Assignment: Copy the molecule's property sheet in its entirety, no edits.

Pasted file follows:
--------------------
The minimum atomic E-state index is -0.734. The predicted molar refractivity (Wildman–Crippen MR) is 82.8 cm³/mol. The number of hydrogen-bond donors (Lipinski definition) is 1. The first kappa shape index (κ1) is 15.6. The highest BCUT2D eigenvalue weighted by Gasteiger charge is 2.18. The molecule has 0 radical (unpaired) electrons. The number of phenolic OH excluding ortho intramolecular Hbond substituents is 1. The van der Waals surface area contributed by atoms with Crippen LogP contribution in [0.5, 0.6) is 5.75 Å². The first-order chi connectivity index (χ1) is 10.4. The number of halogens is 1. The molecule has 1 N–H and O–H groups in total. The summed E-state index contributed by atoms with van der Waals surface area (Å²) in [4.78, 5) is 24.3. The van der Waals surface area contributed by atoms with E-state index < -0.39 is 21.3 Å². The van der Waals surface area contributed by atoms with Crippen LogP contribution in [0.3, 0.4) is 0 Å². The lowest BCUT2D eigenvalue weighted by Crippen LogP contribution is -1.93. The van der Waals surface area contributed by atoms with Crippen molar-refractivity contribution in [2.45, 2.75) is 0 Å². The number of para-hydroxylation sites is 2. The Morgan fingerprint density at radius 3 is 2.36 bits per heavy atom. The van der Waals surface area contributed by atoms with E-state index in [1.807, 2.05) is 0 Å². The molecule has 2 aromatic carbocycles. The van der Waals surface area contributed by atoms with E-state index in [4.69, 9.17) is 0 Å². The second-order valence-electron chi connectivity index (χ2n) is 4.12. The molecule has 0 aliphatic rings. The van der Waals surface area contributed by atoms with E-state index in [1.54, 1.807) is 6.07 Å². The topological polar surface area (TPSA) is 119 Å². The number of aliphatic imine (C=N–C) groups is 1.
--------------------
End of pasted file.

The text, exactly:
The minimum atomic E-state index is -0.734. The predicted molar refractivity (Wildman–Crippen MR) is 82.8 cm³/mol. The number of hydrogen-bond donors (Lipinski definition) is 1. The first kappa shape index (κ1) is 15.6. The highest BCUT2D eigenvalue weighted by Gasteiger charge is 2.18. The molecule has 0 radical (unpaired) electrons. The number of phenolic OH excluding ortho intramolecular Hbond substituents is 1. The van der Waals surface area contributed by atoms with Crippen LogP contribution in [0.5, 0.6) is 5.75 Å². The first-order chi connectivity index (χ1) is 10.4. The number of halogens is 1. The molecule has 1 N–H and O–H groups in total. The summed E-state index contributed by atoms with van der Waals surface area (Å²) in [4.78, 5) is 24.3. The van der Waals surface area contributed by atoms with E-state index < -0.39 is 21.3 Å². The van der Waals surface area contributed by atoms with Crippen LogP contribution in [0.3, 0.4) is 0 Å². The lowest BCUT2D eigenvalue weighted by Crippen LogP contribution is -1.93. The van der Waals surface area contributed by atoms with Crippen molar-refractivity contribution in [2.45, 2.75) is 0 Å². The number of para-hydroxylation sites is 2. The Morgan fingerprint density at radius 3 is 2.36 bits per heavy atom. The van der Waals surface area contributed by atoms with E-state index in [1.807, 2.05) is 0 Å². The molecule has 2 aromatic carbocycles. The van der Waals surface area contributed by atoms with E-state index in [4.69, 9.17) is 0 Å². The second-order valence-electron chi connectivity index (χ2n) is 4.12. The molecule has 0 aliphatic rings. The van der Waals surface area contributed by atoms with E-state index in [1.54, 1.807) is 6.07 Å². The topological polar surface area (TPSA) is 119 Å². The number of aliphatic imine (C=N–C) groups is 1.